Even though we still have the playoffs and Super Bowl to look forward to, fans of American football are (really, really) disappointed that the regular season ended yesterday. Since there's not much else to do but kill time until the 2009 season starts nine long months from now, let's have a look at some of the technology behind those cool onscreen graphics the NFL uses during televised games.
There's a surprising amount of wizardry that goes into the first down lines that bisect the tv screen during most plays. The heart of the technology is along the same lines as the green screen meteorologists use when delivering the weather forecast. Unlike an unchanging news studio, however, every NFL playing field has subtle differences so a one-size-fits-all approach isn't the answer.
Every single field must be carefully measured with special lasers in order to create a 3D map. It's those dimensions that tell the computer where to place the lines atop the onscreen field. The next consideration is to make sure the image can be seen against the mish-mash of colors and changing lighting conditions on the field.
"To account for that problem, all of the known shades of green that make up the field are entered into the computer before game day so that the line only covers the field, and nothing else. This allows for the illusion of players running over the yellow stripe. Team uniform colors, such as the Green Bay Packers, can also be tough, as the computer has to be told not to paste the yellow line over the shades of green in players’ clothing," writes Science Line's Katherine Tweed.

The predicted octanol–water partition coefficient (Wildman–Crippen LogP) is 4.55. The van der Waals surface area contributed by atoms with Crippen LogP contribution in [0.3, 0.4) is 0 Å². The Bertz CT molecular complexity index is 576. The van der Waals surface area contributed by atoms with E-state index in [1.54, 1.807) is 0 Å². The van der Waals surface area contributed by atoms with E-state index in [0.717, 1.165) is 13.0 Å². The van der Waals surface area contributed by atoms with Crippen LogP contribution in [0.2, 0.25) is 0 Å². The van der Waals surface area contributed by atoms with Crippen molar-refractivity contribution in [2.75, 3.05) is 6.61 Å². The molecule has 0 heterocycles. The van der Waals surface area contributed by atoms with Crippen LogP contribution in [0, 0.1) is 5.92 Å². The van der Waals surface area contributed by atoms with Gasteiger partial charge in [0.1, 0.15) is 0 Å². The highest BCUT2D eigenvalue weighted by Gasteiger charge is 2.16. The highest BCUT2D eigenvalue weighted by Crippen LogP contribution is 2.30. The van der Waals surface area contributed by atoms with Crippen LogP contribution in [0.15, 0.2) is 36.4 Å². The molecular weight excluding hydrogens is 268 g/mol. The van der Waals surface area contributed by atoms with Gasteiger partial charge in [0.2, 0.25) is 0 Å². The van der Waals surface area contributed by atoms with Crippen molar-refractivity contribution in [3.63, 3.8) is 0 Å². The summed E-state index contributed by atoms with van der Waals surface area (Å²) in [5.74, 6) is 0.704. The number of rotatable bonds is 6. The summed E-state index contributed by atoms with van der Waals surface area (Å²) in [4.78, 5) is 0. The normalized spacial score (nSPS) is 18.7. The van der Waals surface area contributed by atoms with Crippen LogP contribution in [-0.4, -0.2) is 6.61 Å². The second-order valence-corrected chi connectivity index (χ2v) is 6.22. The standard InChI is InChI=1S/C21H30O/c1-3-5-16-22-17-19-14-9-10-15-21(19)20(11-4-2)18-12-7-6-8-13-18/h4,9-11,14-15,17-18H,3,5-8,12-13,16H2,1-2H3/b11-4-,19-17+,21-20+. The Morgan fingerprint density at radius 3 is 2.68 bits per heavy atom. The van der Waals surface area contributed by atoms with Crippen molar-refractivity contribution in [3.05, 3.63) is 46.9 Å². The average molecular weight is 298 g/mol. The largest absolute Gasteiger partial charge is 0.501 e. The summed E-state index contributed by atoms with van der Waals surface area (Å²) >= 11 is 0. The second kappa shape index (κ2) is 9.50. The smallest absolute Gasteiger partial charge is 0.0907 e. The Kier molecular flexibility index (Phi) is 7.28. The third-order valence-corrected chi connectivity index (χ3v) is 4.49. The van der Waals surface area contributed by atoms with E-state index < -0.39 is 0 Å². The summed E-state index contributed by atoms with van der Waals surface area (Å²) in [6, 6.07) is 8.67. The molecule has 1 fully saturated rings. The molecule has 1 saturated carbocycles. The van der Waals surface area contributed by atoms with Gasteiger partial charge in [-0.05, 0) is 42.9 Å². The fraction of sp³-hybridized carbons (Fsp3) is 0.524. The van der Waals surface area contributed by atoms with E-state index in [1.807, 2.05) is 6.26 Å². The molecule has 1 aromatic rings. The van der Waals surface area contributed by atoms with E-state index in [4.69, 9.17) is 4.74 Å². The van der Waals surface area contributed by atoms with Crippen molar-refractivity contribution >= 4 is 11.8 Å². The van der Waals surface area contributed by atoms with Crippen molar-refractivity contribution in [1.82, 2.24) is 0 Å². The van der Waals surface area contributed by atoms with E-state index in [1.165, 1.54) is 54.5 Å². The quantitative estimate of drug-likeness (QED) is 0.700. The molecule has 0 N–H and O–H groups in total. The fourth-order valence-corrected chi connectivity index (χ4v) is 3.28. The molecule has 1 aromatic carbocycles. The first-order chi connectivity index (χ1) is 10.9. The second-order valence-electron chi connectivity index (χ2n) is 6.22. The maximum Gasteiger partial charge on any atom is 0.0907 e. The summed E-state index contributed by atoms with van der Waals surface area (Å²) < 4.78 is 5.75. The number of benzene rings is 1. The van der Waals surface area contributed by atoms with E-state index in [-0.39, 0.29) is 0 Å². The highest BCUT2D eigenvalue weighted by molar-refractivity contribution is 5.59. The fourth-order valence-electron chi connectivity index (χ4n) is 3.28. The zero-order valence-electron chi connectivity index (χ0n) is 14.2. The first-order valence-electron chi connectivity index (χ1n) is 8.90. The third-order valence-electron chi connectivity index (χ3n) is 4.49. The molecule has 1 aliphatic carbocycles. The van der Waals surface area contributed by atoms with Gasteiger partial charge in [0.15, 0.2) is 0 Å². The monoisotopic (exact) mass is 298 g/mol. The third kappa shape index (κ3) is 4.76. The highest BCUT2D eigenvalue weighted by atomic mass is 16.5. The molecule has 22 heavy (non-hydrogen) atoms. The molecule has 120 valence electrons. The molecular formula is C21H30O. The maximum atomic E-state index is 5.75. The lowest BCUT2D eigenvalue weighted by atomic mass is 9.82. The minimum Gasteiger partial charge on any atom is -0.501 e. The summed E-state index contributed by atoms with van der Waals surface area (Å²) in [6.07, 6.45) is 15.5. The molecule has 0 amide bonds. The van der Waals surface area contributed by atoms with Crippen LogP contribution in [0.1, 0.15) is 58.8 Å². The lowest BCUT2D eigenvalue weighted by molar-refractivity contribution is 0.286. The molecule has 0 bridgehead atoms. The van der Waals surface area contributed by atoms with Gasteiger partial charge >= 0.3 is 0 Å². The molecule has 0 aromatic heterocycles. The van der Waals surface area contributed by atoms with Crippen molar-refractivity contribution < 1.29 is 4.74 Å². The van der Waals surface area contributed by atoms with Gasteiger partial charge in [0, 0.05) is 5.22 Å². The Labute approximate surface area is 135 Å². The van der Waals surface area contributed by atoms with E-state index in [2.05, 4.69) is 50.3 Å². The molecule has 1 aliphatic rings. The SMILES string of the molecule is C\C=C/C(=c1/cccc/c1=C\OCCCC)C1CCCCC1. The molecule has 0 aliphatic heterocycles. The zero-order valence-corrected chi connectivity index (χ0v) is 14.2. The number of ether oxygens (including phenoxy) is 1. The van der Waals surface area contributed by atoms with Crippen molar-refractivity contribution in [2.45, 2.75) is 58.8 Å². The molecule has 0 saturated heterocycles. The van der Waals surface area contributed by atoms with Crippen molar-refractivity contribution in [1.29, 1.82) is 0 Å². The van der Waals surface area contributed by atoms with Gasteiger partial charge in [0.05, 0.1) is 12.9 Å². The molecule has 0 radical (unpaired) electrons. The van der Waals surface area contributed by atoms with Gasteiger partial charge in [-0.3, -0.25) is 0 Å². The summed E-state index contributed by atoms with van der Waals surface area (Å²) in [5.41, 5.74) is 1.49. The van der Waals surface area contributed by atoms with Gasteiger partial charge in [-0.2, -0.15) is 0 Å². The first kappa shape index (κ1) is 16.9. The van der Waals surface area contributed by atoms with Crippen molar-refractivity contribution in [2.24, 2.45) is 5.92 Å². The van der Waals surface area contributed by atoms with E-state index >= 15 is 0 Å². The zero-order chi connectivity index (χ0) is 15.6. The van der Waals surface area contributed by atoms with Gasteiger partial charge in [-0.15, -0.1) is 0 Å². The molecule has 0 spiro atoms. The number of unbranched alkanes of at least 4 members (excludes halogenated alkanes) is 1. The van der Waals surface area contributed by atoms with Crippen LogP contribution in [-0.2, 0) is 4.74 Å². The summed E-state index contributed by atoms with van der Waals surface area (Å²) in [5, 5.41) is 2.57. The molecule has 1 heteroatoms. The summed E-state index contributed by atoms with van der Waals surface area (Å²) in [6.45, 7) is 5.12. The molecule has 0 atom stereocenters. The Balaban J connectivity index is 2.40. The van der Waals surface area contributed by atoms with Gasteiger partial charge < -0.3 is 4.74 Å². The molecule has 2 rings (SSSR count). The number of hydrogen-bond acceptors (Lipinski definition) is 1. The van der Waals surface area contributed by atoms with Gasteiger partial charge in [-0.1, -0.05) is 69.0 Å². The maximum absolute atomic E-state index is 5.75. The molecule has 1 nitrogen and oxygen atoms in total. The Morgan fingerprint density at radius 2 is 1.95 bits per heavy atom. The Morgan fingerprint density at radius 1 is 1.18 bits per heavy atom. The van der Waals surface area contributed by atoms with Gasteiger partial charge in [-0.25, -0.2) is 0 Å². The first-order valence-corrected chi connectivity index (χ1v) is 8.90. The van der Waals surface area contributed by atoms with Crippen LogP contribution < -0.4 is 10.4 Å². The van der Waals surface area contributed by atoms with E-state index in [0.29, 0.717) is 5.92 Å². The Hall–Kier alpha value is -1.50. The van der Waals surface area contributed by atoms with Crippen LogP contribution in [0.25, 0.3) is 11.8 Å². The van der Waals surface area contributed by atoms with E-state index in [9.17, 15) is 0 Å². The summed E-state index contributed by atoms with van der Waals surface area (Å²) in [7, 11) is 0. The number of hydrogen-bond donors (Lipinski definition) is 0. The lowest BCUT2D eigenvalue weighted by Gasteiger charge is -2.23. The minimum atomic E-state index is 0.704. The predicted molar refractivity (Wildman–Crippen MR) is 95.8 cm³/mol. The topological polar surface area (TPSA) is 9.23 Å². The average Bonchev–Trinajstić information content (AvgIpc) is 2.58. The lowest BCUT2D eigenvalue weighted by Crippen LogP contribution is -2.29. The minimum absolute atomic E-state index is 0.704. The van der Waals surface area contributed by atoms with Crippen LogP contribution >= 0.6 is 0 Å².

The technology used to create first down lines may seem relatively simple once explained but, as always, the devil is in the details. In fact, the number of different issues that need to be addressed during a given game is staggering.
As this article points out, in addition to monitoring the color and dimensions of the field, the computer (and its techs) must also calculate camera angles, player movement, and other graphics superimposed on the tv screen at the same time.
I remember watching professional football back in the day and often wondering, "did he get the first down or is it 3rd and inches?" so this new technology thrills me. The only thing cooler would be to see the games in 3D. Apparently, that option is right around the corner.